To answer this question, we looked at operational practices in industries such as nuclear power, space travel, aviation and healthcare, which face the prospect of catastrophic failure on a daily basis and have the highest standards for reliability and quality – after all, failure in these industries is a matter of life or death. While the consequences of success or failure in the investment management industry may not be quite as extreme, we do believe that investment managers must treat their investors’ dollars with the same level of respect and thus operate to the same standards.

In this post, we explore what investment management would look if we applied the same level of operational excellence found in these industries. Investment management is a business of precision, yet far too often you hear rumours of ‘fat-finger’ execution errors, or other more serious issues due to operational failures. And these are only the failures that you hear about – what about the failures that go unreported to clients, or even worse, failures that the investment manager itself is not aware of? What it all comes down to is that errors in investment management, no matter how small, are a sign of a lack of quality, and with a lack of quality there is a potential for loss and deviation from strategy.

Are Current Best Practices Sufficient?

Most major operational deficiencies (lack of proper oversight and separation of duties, for example) can often be uncovered by traditional manager due diligence activities. However, many approaches to manager due diligence are conducted through the use of questionnaires which are often built around a series of “check boxes” to ensure that nothing large falls through the cracks. This process places little attention to the quality and repeatability of investment operations. Third party due diligence firms conduct more detailed reviews, but can only see so far into the manager’s processes.

Most practitioners would agree that the intricacies of processes are a potential source of operational risk. For example, frequent small errors could be a reason why a fund might deviate from its benchmark or intended strategy. These errors may also reflect a general lack of attention to detail in the manager’s organization. But most importantly, they conspire to provide the investor with something other than what they are paying for – quality service and predictability of returns.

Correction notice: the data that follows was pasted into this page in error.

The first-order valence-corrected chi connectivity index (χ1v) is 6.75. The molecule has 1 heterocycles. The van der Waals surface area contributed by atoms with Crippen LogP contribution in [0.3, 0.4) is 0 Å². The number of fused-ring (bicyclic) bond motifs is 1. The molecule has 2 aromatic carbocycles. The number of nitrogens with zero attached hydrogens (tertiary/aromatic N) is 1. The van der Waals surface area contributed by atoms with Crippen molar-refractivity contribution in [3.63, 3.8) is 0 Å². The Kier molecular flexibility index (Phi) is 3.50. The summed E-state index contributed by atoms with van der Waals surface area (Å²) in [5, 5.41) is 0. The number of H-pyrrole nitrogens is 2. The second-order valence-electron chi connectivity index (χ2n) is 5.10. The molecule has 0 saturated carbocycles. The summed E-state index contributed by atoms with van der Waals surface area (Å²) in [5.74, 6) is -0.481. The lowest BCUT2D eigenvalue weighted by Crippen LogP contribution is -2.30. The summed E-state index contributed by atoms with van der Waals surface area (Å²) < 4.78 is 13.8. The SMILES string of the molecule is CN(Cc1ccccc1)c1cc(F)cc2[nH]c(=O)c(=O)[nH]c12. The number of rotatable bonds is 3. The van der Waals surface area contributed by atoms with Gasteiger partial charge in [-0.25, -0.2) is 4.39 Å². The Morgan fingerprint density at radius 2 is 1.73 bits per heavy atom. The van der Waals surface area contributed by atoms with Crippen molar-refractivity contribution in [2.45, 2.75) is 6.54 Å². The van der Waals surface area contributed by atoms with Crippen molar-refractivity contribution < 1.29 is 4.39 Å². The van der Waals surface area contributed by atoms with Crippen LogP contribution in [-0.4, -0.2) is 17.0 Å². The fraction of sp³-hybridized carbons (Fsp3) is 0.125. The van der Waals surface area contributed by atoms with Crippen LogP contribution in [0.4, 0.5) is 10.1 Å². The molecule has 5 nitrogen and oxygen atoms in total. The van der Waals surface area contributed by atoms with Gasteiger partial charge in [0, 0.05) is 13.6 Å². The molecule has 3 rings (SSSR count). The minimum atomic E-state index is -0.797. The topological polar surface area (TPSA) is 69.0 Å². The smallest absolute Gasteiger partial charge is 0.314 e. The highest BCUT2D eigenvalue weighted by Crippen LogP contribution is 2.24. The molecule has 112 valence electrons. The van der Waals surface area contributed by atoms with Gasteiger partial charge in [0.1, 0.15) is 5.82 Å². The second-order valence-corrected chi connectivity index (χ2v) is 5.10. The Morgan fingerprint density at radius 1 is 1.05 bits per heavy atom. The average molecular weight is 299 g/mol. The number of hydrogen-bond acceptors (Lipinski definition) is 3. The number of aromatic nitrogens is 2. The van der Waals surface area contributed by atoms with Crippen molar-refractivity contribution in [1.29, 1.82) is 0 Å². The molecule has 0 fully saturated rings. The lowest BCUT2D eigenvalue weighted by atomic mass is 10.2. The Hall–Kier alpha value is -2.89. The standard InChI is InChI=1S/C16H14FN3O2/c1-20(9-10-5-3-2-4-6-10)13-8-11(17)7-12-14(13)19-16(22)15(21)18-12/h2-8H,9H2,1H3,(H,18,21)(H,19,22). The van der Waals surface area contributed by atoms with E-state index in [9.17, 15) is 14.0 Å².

The Next Level: Systematic and Detailed Examination

Passing a due-diligence audit is a good first step, but managers have the ability to hold themselves to a higher standard. When we at Northwater think about operational deficiencies, we look at all potential failures that can occur throughout the investment process, e.g., inside the details of reconciliation processes, trade execution and model updates. It is only at the finest level of granularity that one can assess errors that may go unnoticed. A systematic method is needed in order to investigate, prioritize and the resolve potential failures.

Failure Mode and Effects Analysis (FMEA) is one technique that we have implemented to assess quality and to reduce the probability of smaller errors, not just to prevent large, obvious ones. FMEA was originally developed by reliability engineers and is widely used today in many non-financial industries. To implement FMEA concepts, we have taken an in-depth look at our own processes to identify areas that can be improved, examine the potential results of errors that can occur, develop highly-documented processes to ensure accuracy and consistency, and continually review and improve these processes.

Nuclear power plants, airlines and hospitals have all adopted strict and well-documented quality control processes that prevent not just large errors, but the potential for a small error to propagate through a system with the potential to push a system beyond its tipping point.

Acknowledge the Human Element

Other industries explicitly acknowledge and manage the human factor and acknowledge that human error rates are not zero even for the simplest task.  Consider a study conducted by NASA to understand human error rates when performing relatively simple tasks; cognitive scientists have found that humans have base error rates in performing even the simplest tasks such as the classification of even vs. odd numbers or identification of triangles.

Despite the best intentions of employees, an underlying issue in investment management is that firms are made up of people and people make mistakes – it is inevitable. Even if the average employee isn’t Homer Simpson, the pilots from “Airplane!”, or the cast from TV’s “Scrubs”, the staff at these organizations face legitimate challenges such as time availability, stress levels, distractions, and even ergonomics and office culture. As such, a lot can be assessed from a review of the processes in place to manage the ‘human factor.’